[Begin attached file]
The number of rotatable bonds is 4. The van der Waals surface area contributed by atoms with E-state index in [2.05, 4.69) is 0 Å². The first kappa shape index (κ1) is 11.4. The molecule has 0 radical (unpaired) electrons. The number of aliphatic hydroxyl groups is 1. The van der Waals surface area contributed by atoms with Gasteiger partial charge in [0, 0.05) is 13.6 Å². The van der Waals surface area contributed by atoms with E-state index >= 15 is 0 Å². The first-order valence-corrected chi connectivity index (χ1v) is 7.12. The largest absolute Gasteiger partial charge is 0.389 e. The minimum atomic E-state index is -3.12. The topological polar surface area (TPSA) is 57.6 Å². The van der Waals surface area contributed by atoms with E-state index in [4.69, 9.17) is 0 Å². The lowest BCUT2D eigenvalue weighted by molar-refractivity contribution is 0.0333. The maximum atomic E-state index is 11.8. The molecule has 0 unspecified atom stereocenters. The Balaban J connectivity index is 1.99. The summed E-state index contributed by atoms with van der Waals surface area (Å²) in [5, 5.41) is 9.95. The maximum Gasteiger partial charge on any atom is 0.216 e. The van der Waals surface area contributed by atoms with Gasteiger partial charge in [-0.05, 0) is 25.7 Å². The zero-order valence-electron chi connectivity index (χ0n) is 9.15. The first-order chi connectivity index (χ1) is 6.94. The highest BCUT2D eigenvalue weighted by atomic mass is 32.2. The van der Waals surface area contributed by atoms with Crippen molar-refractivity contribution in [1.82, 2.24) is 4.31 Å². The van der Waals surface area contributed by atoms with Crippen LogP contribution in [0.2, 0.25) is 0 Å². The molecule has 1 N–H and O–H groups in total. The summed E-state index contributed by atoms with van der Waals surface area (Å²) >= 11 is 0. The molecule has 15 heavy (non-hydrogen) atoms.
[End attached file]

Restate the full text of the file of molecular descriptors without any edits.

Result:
The number of rotatable bonds is 4. The van der Waals surface area contributed by atoms with E-state index in [2.05, 4.69) is 0 Å². The first kappa shape index (κ1) is 11.4. The molecule has 0 radical (unpaired) electrons. The number of aliphatic hydroxyl groups is 1. The van der Waals surface area contributed by atoms with Gasteiger partial charge in [0, 0.05) is 13.6 Å². The van der Waals surface area contributed by atoms with E-state index >= 15 is 0 Å². The first-order valence-corrected chi connectivity index (χ1v) is 7.12. The largest absolute Gasteiger partial charge is 0.389 e. The minimum atomic E-state index is -3.12. The topological polar surface area (TPSA) is 57.6 Å². The van der Waals surface area contributed by atoms with E-state index in [4.69, 9.17) is 0 Å². The lowest BCUT2D eigenvalue weighted by molar-refractivity contribution is 0.0333. The maximum atomic E-state index is 11.8. The molecule has 0 unspecified atom stereocenters. The Balaban J connectivity index is 1.99. The summed E-state index contributed by atoms with van der Waals surface area (Å²) in [5, 5.41) is 9.95. The maximum Gasteiger partial charge on any atom is 0.216 e. The van der Waals surface area contributed by atoms with Gasteiger partial charge in [-0.05, 0) is 25.7 Å². The zero-order valence-electron chi connectivity index (χ0n) is 9.15. The first-order chi connectivity index (χ1) is 6.94. The highest BCUT2D eigenvalue weighted by atomic mass is 32.2. The van der Waals surface area contributed by atoms with Crippen molar-refractivity contribution in [1.82, 2.24) is 4.31 Å². The van der Waals surface area contributed by atoms with Crippen LogP contribution in [0.2, 0.25) is 0 Å². The molecule has 1 N–H and O–H groups in total. The summed E-state index contributed by atoms with van der Waals surface area (Å²) >= 11 is 0. The molecule has 15 heavy (non-hydrogen) atoms.